BookBrowse Reviews The Dead Duke, His Secret Wife, and the Missing Corpse by Piu Marie Eatwell

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The Dead Duke, His Secret Wife, and the Missing Corpse

An Extraordinary Edwardian Case of Deception and Intrigue

by Piu Marie Eatwell

The Dead Duke, His Secret Wife, and the Missing Corpse by Piu Marie Eatwell X
The Dead Duke, His Secret Wife, and the Missing Corpse by Piu Marie Eatwell
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  • First Published:
    Oct 2015, 352 pages
    Paperback:
    Sep 2016, 352 pages

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Book Reviewed by:
Kim Kovacs
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A nineteenth-century legal drama unfolds with exciting twists and flourishes in this nonfiction page-turner.

In 1898, Mrs. Anna Maria Druce approached the London Ecclesiastical Court with a highly unusual request: She asked that the court permit the exhumation of her father-in-law T.C. Druce, who had supposedly died 24 years previously. She stated she had proof that the man was not who he'd claimed to be, that he was in fact William John Cavendish-Bentinck-Scott, 5th Duke of Portland, that he had faked his own death, and that the coffin was empty. So begins the labyrinthine mystery that author Piu Marie Eatwell unravels in her impeccably researched nonfiction book, The Dead Duke, His Secret Wife, and the Missing Corpse.

Eatwell is remarkably adept at helping her readers keep track of this cast of characters and their motivations. This seemingly open-and-shut case became immensely complicated as it rolled through England's legal system, particularly as more information was revealed about the lives of both T.C. Druce and the Duke, both of whom were rather eccentric. The book deftly explains all the ins and outs of the litigation, leading readers through what could be a long series of very confusing legal proceedings. The various suits filed, innumerable motions granted and denied, and multiple hearings involved a large number of people as more relatives and witnesses (real and counterfeit) appeared on the scene to contest the actions of one party or another, and the ordeal impacted the fortunes of many individuals before it was finally resolved in 1908.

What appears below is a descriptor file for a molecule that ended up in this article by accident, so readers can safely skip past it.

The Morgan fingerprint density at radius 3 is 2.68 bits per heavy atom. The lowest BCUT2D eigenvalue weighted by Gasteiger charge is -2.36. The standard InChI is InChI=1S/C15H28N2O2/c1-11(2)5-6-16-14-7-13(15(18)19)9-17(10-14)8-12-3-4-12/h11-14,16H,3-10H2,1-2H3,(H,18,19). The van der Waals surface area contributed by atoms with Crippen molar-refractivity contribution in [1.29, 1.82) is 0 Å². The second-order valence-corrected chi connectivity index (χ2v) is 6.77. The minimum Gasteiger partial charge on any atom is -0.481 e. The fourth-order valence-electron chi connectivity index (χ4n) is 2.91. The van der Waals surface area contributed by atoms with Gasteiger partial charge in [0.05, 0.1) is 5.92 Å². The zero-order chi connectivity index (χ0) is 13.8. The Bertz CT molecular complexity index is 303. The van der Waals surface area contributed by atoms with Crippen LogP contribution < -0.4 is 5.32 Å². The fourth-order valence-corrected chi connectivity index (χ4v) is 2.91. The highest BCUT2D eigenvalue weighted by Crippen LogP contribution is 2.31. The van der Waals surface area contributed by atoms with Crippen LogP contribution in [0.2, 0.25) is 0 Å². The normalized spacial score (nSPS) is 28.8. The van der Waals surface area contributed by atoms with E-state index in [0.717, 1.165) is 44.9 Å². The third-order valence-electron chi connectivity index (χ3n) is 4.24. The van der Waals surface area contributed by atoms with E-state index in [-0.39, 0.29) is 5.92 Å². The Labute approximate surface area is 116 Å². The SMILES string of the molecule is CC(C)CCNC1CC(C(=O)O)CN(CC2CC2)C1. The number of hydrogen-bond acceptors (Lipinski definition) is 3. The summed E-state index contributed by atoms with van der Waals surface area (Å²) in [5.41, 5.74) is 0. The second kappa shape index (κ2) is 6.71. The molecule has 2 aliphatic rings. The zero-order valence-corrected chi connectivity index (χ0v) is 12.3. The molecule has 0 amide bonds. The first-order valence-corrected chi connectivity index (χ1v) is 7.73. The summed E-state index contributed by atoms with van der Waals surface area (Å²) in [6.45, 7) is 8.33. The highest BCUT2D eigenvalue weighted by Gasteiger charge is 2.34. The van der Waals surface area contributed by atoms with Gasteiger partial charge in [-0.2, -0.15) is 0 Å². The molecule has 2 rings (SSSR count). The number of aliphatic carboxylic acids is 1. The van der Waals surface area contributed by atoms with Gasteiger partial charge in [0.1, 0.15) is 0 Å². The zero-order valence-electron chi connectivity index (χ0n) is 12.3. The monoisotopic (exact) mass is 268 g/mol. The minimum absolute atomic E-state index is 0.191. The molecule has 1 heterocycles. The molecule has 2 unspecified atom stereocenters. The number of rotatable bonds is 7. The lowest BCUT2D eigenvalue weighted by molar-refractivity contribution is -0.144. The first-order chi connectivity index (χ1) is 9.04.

In spite of delving into what could be the rather dry world of the English legal system, the author keeps the plot mostly moving at a brisk pace. In addition to investigating the main case – whether or not T.C. Druce was the same person as the Duke – she illustrates each of these men's characters as well as the backgrounds of the participants in the legal proceedings (including various lawyers and detectives involved), bringing them to life and helping readers understand what drove them to either contest or drive for Druce's exhumation. Along the way she illuminates what life was like for Londoners during the period, including information on workhouses, debtor's prisons, and the influence the burgeoning newspaper industry had on the case. I consequently found the book informative and entertaining from start to finish.

I was also impressed with Eatwell's research. It is evident that she spent many hours poring over old court documents, letters, newspaper articles and photographs in dusty archives of libraries across England. Interestingly, she was still discovering more about the parties involved even after the initial publication of her book in September 2014. The case was certainly well documented, having been followed avidly by the public as scandal after scandal was revealed, but pulling all this information together into a coherent, authoritative account must have been a herculean task, and one which the author accomplishes with aplomb.

My only quibbles concern the writing mechanics. The author frequently opens chapters talking about a person she only refers to generically at first (e.g., "the man"), later giving the individual a name in a grand revelation ("That man was..."). It's not a bad technique, but when used repeatedly it gets old. I also found the same to be true of her habit of ending each chapter with a cliff-hanger; again, once or twice is fine, but there comes a point where it starts to become tiresome. And finally, there's an over-abundance of commas, which I thought made the writing choppy and difficult to understand at times. These complaints are stylistic choices and they may be my own prejudices, but I'd be remiss if I didn't note them. And, while I did notice these aspects of her writing, it didn't impact my enjoyment of the overall narrative much at all.

I found the book as intriguing as its title; it reads like a cross between an Agatha Christie novel and a supermarket tabloid. The story of this riveting case is so deliciously twisted and convoluted that I found myself smiling in appreciation at each revelation, and I can imagine many readers feeling the same.

Reviewed by Kim Kovacs

This review was originally published in The BookBrowse Review in October 2015, and has been updated for the October 2016 edition. Click here to go to this issue.

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